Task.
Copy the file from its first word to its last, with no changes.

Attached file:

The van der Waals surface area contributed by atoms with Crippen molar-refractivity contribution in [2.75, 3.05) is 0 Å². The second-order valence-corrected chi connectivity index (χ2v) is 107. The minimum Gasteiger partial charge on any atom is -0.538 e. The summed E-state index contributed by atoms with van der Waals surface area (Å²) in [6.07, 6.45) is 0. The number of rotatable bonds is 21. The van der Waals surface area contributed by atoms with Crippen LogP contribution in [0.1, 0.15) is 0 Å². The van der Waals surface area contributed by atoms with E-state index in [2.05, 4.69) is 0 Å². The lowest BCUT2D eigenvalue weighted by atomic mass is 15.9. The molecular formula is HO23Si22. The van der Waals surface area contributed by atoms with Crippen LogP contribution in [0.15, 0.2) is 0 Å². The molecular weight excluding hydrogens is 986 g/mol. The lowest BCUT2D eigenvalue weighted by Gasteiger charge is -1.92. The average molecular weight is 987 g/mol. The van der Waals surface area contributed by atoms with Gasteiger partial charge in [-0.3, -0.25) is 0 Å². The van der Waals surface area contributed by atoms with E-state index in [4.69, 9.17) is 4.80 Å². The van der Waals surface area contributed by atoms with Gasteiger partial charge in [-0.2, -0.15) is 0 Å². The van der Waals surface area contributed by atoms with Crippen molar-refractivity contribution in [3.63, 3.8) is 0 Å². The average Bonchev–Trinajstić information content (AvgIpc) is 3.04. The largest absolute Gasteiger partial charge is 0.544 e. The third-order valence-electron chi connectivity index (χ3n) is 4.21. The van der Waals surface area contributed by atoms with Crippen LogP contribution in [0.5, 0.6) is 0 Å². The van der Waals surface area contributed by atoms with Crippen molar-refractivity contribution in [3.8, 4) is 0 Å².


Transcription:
The van der Waals surface area contributed by atoms with Crippen molar-refractivity contribution in [2.75, 3.05) is 0 Å². The second-order valence-corrected chi connectivity index (χ2v) is 107. The minimum Gasteiger partial charge on any atom is -0.538 e. The summed E-state index contributed by atoms with van der Waals surface area (Å²) in [6.07, 6.45) is 0. The number of rotatable bonds is 21. The van der Waals surface area contributed by atoms with Crippen LogP contribution in [0.1, 0.15) is 0 Å². The van der Waals surface area contributed by atoms with E-state index in [2.05, 4.69) is 0 Å². The lowest BCUT2D eigenvalue weighted by atomic mass is 15.9. The molecular formula is HO23Si22. The van der Waals surface area contributed by atoms with Crippen LogP contribution in [0.15, 0.2) is 0 Å². The molecular weight excluding hydrogens is 986 g/mol. The lowest BCUT2D eigenvalue weighted by Gasteiger charge is -1.92. The average molecular weight is 987 g/mol. The van der Waals surface area contributed by atoms with Gasteiger partial charge in [-0.3, -0.25) is 0 Å². The van der Waals surface area contributed by atoms with E-state index in [4.69, 9.17) is 4.80 Å². The van der Waals surface area contributed by atoms with Gasteiger partial charge in [-0.2, -0.15) is 0 Å². The van der Waals surface area contributed by atoms with Crippen molar-refractivity contribution in [3.63, 3.8) is 0 Å². The average Bonchev–Trinajstić information content (AvgIpc) is 3.04. The largest absolute Gasteiger partial charge is 0.544 e. The third-order valence-electron chi connectivity index (χ3n) is 4.21. The van der Waals surface area contributed by atoms with Crippen LogP contribution in [0.5, 0.6) is 0 Å². The van der Waals surface area contributed by atoms with Crippen molar-refractivity contribution in [3.8, 4) is 0 Å².